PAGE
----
Passport to Health Care At Lower Cost to Patient
California HMOs Send Some Enrollees to Mexico

By Sonya Geis
Washington Post Staff Writer
Sunday, November 6, 2005

TIJUANA, Mexico -- There are world-class hospitals in San Diego, not far from where Luis Gonzales lives. But when he or a member of his family needs a doctor, they drive 50 miles south to a clinic in Tijuana.

The Gonzaleses are members of a Blue Shield of California HMO that provides all of the family's nonemergency care in Mexico. They are among 20,000 California workers and their dependents in health plans that cost 40 to 50 percent less than comparable care in the United States because the doctor's visits are outsourced south of the border.

With health care costs in the United States continuing to rise, many employers in Southern California are turning to insurance plans that send their workers to Mexico for routine care, plans that are growing by nearly 3,000 people a year. And Gonzales, for his part, is happy about it.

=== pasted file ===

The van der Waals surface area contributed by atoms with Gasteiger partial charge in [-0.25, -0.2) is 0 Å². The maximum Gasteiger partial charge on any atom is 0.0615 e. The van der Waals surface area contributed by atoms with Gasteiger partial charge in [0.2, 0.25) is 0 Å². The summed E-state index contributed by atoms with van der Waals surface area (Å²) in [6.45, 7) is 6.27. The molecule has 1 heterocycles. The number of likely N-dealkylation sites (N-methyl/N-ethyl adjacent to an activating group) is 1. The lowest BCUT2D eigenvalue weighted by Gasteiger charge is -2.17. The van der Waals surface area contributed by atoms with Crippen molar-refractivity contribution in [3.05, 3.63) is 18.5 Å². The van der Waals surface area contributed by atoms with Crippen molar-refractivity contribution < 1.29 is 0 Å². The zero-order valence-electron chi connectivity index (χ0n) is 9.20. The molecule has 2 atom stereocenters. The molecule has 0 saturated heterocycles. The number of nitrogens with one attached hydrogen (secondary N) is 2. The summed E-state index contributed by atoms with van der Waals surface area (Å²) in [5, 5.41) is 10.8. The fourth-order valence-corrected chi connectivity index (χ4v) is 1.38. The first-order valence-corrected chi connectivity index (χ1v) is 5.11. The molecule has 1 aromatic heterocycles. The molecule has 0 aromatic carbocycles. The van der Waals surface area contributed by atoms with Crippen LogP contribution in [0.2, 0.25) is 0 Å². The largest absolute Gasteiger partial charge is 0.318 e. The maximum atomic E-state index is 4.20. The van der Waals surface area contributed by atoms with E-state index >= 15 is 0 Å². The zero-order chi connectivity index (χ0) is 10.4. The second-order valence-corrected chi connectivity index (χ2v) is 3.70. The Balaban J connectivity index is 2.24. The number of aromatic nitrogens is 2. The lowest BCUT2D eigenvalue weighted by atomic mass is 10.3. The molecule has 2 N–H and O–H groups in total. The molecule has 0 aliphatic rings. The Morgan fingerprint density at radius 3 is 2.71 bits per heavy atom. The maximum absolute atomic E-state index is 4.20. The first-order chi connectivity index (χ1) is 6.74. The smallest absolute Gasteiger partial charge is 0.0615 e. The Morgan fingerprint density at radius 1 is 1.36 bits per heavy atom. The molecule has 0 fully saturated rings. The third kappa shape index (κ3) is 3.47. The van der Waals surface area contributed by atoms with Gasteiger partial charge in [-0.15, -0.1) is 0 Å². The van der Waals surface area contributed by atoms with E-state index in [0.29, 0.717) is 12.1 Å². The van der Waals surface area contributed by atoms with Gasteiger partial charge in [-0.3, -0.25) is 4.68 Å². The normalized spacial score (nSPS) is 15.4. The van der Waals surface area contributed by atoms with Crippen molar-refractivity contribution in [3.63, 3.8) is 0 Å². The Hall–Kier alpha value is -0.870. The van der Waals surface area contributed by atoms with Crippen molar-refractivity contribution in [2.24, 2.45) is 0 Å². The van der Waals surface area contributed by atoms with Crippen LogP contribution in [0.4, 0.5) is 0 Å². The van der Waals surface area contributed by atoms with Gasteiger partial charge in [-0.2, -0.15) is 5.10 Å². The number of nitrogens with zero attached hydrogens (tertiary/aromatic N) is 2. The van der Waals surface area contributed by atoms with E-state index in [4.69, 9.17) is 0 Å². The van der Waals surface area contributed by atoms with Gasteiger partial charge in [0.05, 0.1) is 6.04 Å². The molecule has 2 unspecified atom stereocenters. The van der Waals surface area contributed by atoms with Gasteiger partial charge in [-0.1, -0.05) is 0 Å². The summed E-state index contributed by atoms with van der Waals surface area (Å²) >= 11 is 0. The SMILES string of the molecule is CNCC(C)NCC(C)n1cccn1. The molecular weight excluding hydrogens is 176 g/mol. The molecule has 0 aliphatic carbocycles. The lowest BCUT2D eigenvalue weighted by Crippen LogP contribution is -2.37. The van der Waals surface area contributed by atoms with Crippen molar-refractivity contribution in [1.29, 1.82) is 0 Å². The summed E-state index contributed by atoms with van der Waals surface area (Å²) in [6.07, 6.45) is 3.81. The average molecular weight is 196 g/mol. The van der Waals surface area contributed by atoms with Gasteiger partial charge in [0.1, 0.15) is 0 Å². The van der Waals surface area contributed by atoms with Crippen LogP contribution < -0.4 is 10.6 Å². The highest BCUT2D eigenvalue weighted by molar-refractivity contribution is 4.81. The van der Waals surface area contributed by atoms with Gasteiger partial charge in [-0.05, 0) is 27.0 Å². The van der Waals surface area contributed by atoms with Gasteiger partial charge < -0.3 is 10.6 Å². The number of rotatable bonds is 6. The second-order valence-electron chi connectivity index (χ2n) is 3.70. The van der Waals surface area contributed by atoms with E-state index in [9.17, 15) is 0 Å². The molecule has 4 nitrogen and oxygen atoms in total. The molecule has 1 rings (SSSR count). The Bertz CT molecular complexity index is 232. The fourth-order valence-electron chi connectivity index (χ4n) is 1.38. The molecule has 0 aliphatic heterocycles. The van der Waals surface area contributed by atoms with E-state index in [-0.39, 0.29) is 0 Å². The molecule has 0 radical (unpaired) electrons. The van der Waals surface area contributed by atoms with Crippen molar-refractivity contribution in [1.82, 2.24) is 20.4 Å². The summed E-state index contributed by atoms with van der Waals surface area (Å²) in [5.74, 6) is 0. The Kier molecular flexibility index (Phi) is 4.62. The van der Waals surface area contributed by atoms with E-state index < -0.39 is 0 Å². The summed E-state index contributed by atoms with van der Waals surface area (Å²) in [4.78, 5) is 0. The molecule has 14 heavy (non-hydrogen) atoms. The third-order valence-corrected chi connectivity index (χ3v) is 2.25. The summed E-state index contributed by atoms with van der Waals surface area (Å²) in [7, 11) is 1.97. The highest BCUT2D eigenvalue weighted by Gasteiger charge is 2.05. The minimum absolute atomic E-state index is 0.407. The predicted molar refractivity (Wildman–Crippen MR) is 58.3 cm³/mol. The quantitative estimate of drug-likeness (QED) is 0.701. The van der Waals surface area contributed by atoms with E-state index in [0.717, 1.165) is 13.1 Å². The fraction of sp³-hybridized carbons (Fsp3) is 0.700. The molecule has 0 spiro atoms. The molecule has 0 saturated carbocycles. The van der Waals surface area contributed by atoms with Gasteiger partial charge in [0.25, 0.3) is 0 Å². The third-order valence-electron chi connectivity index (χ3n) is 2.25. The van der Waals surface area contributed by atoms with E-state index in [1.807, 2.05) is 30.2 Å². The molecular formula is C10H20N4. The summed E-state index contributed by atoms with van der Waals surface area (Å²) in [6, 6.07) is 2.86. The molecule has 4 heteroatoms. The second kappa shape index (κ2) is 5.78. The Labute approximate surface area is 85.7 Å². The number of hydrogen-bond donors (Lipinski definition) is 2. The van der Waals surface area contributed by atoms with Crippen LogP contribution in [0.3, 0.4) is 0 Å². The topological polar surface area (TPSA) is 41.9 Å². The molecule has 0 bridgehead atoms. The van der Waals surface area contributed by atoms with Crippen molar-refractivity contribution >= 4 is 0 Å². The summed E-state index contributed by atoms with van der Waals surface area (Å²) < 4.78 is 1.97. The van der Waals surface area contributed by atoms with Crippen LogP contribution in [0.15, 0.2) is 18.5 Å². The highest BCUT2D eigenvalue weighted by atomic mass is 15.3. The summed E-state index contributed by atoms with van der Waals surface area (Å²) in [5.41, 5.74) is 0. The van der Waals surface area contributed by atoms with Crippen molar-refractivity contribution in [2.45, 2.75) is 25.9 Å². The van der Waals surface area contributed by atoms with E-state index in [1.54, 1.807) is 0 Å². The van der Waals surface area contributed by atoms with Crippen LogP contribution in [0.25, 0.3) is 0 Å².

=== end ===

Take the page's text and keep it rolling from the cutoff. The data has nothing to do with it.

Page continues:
"They have everything I need," Gonzales said. "They're clean. You don't see a difference between a doctor over here and over there."

Despite Gonzales's satisfaction with the quality of his family's care, the new trend has some medical professionals in the United States worried that care is being sacrificed to low prices.

"There are quality standards that we are developing and implementing in America that are not going to be implemented there for a long time," said Jack Lewin, chief executive of the California Medical Association. "In terms of specialized care, it's critically important that we look beyond just cost savings."

Five years ago, California became the only state to regulate insurance programs that require border crossing for basic health care. Since then, more than 700 non-agricultural businesses have offered plans requiring treatment in Mexico. Hundreds of farms offer similar coverage for about 120,000 migrant laborers.

In Texas, legislators explored the possibility of allowing health maintenance organizations to operate on both sides of the border. But physicians in South Texas lobbied against the changes, arguing that local doctors could not compete with the lower costs in Mexico.